"I feel like what we're doing is losing an ancient understanding of what marriage is."
If people take a look at Teresa Naughton's background, they would correctly conclude that she supports the proposed constitutional amendment that would define marriage in Minnesota as the union of one man and one woman. A devoted Catholic with five children, she has been married for almost 25 years to her husband, Michael, who teaches at the University of St. Thomas in St. Paul.
But her decision was not an easy one. "So many of us are struggling with our own understanding, and it's confusing," she said.
Teresa has known gay couples with wonderful relationships and children. She doesn't oppose gays as individuals and "truly wants to love them."
But she believes that same-sex couples raising children are inherently different from heterosexual couples with children. She agrees with Catholic teaching that all people, especially children, have a right to live in a society that recognizes the importance of mothers and fathers for the well-being of children and society.
"Redefining marriage to be between any two adults negates the importance of this recognition," she said. For her, this is a social justice issue.
Signs of the Naughtons' faith are sprinkled throughout their St. Paul home. In the kitchen hangs a portrait of St. Francis of Assisi. Near the large table is a statue of Mary, the mother of Jesus.
Teresa's faith has led her to think deeply about the principles of her religion and the role of marriage as a social institution. As she has read and prayed and struggled with the issue, she came to understand how important gender roles are in a family. Before staying home to raise her children, whose ages range from 12 to 22, she taught third grade. She remembered teaching one little boy, the son of gay fathers.
"I was looking at him one day, and I thought, 'This boy will never know the importance of motherhood,' and it just hit me in a whole new way," she explained.
Even though many children aren't raised by their biological mother and father, this should be the ideal recognized in marriage, she believes.
During an interview at their home, the Naughtons described their beliefs and their fears of the societal impact if same-sex marriage is someday legalized.
"I feel like what we're doing is losing an ancient understanding of what marriage is," explained Michael Naughton, who teaches Catholic social thought and business at St. Thomas. "The idea of marriage -- it's very unique. From man and woman come children. That cannot happen from two of the same sex."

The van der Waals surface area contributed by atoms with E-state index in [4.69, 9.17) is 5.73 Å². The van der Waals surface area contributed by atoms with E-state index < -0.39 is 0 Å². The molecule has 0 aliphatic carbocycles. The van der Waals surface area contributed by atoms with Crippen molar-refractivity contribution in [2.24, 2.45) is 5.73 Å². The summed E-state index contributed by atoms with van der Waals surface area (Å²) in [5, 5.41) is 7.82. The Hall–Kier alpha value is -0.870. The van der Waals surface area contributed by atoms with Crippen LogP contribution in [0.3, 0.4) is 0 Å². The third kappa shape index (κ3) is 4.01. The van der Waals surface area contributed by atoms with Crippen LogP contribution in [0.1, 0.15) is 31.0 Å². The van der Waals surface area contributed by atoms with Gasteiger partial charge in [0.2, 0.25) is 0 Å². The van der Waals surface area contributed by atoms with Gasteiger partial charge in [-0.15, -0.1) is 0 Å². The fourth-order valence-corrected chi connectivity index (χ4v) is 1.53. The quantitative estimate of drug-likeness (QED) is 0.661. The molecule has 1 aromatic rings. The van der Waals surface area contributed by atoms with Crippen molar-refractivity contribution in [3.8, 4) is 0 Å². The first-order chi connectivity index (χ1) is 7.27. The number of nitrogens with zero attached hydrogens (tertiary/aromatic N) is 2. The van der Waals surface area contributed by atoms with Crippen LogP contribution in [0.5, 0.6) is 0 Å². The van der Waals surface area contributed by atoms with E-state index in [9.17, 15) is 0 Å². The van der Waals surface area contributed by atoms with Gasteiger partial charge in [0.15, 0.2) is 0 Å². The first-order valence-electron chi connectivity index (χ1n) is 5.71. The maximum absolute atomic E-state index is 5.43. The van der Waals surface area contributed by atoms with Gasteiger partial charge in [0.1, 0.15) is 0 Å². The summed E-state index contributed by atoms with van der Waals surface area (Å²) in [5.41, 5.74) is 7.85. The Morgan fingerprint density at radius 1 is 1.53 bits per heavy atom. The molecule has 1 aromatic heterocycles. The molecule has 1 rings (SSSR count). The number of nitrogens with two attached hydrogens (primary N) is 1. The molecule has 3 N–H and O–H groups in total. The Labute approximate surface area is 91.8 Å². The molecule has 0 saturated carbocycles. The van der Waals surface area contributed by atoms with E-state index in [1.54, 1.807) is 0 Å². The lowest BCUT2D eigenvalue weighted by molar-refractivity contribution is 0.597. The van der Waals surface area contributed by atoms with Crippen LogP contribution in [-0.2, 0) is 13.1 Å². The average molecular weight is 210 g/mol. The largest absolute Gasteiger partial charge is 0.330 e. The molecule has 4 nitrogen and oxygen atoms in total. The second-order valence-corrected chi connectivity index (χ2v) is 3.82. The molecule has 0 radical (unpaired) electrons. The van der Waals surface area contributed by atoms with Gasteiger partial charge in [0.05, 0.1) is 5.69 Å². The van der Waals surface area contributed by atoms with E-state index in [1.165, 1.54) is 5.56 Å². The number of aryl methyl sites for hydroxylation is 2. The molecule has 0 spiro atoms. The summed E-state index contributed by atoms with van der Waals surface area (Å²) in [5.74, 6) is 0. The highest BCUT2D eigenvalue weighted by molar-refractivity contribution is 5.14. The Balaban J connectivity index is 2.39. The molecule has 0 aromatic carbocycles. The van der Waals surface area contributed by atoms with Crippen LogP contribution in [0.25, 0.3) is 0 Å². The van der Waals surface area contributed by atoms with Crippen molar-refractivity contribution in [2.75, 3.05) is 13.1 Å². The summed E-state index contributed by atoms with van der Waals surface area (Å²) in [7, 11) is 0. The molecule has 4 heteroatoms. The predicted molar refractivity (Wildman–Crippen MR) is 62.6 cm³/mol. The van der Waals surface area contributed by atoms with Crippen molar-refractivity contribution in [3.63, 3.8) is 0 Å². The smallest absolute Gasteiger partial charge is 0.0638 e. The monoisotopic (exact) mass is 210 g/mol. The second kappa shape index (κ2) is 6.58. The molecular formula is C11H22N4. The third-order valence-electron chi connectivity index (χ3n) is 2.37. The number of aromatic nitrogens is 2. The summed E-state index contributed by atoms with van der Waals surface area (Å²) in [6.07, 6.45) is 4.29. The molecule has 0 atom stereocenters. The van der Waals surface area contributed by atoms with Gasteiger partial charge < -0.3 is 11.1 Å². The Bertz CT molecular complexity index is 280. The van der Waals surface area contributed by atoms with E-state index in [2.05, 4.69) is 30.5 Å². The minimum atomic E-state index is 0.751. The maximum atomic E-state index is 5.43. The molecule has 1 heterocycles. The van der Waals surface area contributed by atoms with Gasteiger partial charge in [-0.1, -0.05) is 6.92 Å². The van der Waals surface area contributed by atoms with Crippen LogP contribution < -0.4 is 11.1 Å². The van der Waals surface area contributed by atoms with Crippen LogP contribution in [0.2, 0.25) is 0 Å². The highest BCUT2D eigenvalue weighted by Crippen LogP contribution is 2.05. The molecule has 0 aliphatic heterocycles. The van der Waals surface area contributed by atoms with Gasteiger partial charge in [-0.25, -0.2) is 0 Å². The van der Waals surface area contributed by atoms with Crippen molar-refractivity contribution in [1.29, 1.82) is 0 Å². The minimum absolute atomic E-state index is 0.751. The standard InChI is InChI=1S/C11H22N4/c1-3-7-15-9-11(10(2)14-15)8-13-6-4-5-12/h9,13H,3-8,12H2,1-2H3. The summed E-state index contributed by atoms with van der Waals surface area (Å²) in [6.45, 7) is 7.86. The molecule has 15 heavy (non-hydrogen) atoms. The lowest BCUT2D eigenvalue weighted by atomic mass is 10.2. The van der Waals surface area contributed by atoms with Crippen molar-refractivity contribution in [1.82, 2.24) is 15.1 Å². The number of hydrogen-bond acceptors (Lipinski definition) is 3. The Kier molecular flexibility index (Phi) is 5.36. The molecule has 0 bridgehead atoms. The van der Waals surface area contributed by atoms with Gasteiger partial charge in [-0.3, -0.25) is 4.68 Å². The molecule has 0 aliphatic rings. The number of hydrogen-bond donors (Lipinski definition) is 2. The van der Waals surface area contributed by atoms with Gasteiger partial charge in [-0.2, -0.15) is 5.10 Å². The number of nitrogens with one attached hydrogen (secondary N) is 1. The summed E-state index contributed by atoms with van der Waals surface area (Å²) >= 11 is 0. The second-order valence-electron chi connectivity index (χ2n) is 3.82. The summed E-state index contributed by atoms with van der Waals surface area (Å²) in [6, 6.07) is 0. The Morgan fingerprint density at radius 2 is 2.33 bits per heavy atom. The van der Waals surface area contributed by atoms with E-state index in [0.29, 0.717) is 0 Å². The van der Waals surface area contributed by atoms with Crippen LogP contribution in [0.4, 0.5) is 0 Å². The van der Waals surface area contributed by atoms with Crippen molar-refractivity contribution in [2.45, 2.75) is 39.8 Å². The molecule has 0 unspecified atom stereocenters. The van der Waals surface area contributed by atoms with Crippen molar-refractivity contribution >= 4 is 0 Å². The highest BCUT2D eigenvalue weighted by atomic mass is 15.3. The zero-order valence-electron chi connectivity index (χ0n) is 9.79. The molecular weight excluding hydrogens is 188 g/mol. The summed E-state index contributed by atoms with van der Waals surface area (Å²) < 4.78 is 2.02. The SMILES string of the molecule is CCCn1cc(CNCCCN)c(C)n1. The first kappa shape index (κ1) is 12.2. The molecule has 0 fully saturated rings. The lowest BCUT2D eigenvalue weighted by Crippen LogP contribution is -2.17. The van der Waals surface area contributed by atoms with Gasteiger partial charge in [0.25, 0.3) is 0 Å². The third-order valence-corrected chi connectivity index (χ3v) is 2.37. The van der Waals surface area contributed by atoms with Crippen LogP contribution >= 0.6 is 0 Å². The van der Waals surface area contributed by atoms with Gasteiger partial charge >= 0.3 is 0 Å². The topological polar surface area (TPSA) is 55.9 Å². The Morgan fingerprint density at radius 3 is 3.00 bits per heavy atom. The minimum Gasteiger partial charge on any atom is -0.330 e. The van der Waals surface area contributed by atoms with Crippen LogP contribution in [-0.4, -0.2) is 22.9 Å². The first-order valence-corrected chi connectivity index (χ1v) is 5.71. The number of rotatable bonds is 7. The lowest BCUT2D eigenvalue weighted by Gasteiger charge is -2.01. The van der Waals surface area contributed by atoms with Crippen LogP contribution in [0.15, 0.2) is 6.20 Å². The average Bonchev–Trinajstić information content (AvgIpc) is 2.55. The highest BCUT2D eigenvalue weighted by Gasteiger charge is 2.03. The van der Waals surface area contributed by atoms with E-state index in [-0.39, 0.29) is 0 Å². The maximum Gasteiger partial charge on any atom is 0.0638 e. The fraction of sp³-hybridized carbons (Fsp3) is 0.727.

He believes the move to legalize same-sex marriage is a "dangerous experiment."
"It's a social institution. Any type of redefinition of it will have future implications," he said, and the consequences won't be known for a long time. Meanwhile, legalizing same-sex marriage opens the door to other changes. What about a brother and a sister marrying? he asked. "How far down the list do we go?"
Michael also worries about how people who share his values are viewed. "People who hold onto a traditional view of marriage are often seen as bigots, discriminatory, a new type of racist."
He also worries that religious freedom -- the freedom to believe differently based on religious principles -- could be threatened. After same-sex marriage became legal in Massachusetts, for example, Catholic Charities stopped handling adoptions rather than be required by Massachusetts state law to place children with same-sex couples.
Teresa does think about the many financial and legal benefits that married heterosexual couples receive. She believes the answer may be to create another status -- like civil unions -- that would allow gay couples to share these benefits without calling it marriage.
The Naughtons agreed with some reluctance to serve as captains and lead discussions on the amendment at their parish, Holy Spirit Catholic Church. Their approach is not to insist that everyone agree with them, but to ask them to study, discuss and pray in order to develop "an informed conscience."
They are disappointed that many people feel like they can't sit down and have an honest discussion about gay marriage. "We need to hear what each other is thinking and respectfully disagree without being labeled," Teresa said.
Challenging discussions take place in their own home. Their two oldest daughters question whether it's right to keep homosexual couples from marrying.
Watching the comedy show "Modern Family" isn't really on the list of things to do for the Naughtons, but when their 17-year-old daughter Mary invited them to join the laugh recently, it sparked a deeper discussion.
Mary bristled when her parents pointed out how the show, which features a complicated family that includes a gay couple with a child, makes opposition to same-sex families seem narrow-minded and unfair. Their comments also made Mary think about how the shows she likes portray homosexual relationships.
"It seems so normal to me," she said. "They make light of it. It's fun. It's funny. You learn to like the characters. ... How media has portrayed the gay relationship and lifestyle -- that's a really big factor in how the younger generation sees it."
Mary said that most of her friends support gay marriage. "It's kind of cool right now to be on the liberal end of all these things," she said. "Not so much you support it, but not to take away their right of marriage."
Mary will turn 18 before Election Day and plans to vote this fall. She hasn't decided for sure how she will vote on the marriage amendment.
Right now, she's listening hard to her parents' views. "I'm kind of trusting my parents on this, that they know what they're talking about," she said.